Handwashing Season

...and how to do it right

Handwashing Season

Tis the season! Pumpkins, gourds, and turkeys are a thing of the past! Now is the time for garland, twinkle lights, packed malls, family travel and…germs. No matter where you are or what you’re doing, you are going to come into contact with more people this Holiday season than usual, and right in the middle of flu season. It’s important to take precautions wherever you an. You cannot control the person next to you on the train or the previous patron in the taxi or Uber, but you can control how many germs you take with you throughout your day.

Clean Hands to Stay Healthy

According to the Centers for Disease Control and Prevention, handwashing is one of the best ways to protect yourself and your family from getting sick—during flu seasons and all seasons. Though you should practice good handwashing and hygiene habits all the time for optimum health, there are specific times that people should take special care to clean their hands.

At mealtime it is important to wash hands before, during, and after meal prep. If you aren’t cooking the food, it’s still important to wash hands before eating food—no matter what you were doing before eating. We sometimes think only children with muddy hands need wash hands before eating, but you may be collecting germs on your hands from your job, your books, computer, phone, and more. Wash those germs from your hands before eating.

When providing care to sick family members, for your job, or as a parent, it’s important to wash your hands before and after care. This means hands should be washed before and after touching another person, cleaning a wound or cut, changing diapers, wiping faces, and any other interaction with a person in your care.

When caring for yourself it’s important to wash your hands. After using the toilet, blowing your nose, coughing, or sneezing. You should even wash your hands regularly during heavy cleaning in your home, including laundry, bathrooms, countertops, and taking out the trash.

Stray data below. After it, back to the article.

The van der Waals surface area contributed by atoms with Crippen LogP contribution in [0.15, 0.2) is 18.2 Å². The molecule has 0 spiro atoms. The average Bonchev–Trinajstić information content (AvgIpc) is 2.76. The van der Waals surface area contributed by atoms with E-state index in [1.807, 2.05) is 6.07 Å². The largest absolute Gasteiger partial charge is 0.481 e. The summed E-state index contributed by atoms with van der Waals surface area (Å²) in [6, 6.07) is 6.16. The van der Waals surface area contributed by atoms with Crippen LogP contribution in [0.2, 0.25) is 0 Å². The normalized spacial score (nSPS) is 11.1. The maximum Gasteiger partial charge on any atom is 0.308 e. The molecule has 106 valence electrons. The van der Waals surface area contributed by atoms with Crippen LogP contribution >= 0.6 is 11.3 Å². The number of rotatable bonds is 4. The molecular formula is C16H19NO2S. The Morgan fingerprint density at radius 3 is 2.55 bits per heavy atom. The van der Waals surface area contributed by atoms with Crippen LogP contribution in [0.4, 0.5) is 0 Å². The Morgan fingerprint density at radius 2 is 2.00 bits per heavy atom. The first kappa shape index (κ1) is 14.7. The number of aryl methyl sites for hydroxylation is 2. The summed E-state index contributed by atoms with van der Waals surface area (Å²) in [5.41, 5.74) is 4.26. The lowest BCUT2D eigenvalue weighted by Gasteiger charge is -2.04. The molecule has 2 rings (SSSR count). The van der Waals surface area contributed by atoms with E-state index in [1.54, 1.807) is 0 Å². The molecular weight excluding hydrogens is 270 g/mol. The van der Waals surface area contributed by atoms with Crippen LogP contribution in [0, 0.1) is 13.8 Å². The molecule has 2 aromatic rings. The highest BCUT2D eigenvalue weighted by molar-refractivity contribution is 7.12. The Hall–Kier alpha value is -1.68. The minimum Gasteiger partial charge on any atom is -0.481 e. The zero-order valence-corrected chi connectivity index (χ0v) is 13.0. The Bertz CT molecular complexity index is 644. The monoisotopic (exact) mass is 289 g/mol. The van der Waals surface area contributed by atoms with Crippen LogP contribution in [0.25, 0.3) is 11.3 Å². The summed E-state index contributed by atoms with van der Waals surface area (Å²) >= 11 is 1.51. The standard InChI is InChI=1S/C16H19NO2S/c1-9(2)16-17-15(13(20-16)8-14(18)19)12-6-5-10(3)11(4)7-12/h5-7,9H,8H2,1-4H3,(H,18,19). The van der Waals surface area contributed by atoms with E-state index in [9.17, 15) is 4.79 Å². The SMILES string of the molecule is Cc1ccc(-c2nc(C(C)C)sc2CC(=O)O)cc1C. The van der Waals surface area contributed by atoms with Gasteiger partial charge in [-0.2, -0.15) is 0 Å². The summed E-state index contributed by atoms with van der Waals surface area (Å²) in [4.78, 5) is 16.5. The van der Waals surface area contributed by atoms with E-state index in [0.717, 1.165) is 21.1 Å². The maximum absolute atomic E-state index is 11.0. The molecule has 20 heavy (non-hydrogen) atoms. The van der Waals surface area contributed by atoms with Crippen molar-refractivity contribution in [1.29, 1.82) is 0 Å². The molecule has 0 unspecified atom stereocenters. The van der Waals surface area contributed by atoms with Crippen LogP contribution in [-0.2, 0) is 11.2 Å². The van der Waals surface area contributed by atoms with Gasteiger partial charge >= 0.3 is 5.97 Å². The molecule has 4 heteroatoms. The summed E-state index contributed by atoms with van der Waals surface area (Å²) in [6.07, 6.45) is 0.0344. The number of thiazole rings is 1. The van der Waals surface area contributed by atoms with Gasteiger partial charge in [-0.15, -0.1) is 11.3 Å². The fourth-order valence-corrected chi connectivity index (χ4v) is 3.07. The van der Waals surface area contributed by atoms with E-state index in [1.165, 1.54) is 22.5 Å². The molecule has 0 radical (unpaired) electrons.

After touching animals you should wash your hands. Whether you’re bathing them, petting them, feeding them, or cleaning up after them, you should wash your hands. All animals carry germs just as humans do, except animals have hair that can hold more filth than skin or human hair can. You should also clean your hands after handling pet food and pet treats.

While traveling it’s important to maintain good handwashing and hygiene habits. It is common for to experience illness during and after a trip because germs are spread during travel when people are busier than usual and may not take the time to wash hands. Keep hand-sanitizer on hand for these times. Take precaution when on airplanes, in other enclosed spaces, and while staying in hotels and other people’s homes.

Proper Handwashing

When it comes to handwashing technique, method matters. The CDC recommends a five-step method that includes: (1) wetting the hands with hot or cold water, (2) lathering soap over the hands, between fingers, and under nails, (3) scrubbing the hands for at least 20 seconds, (4) rinsing the hands well under running water, and (5) drying hands using a clean towel or air dryer. If you’re unsure about how long to scrub the hands, count to 20 or sing the “Happy Birthday” song. Teach your kids one of these 5 hand washing songs so that they can learn good handwashing habits too.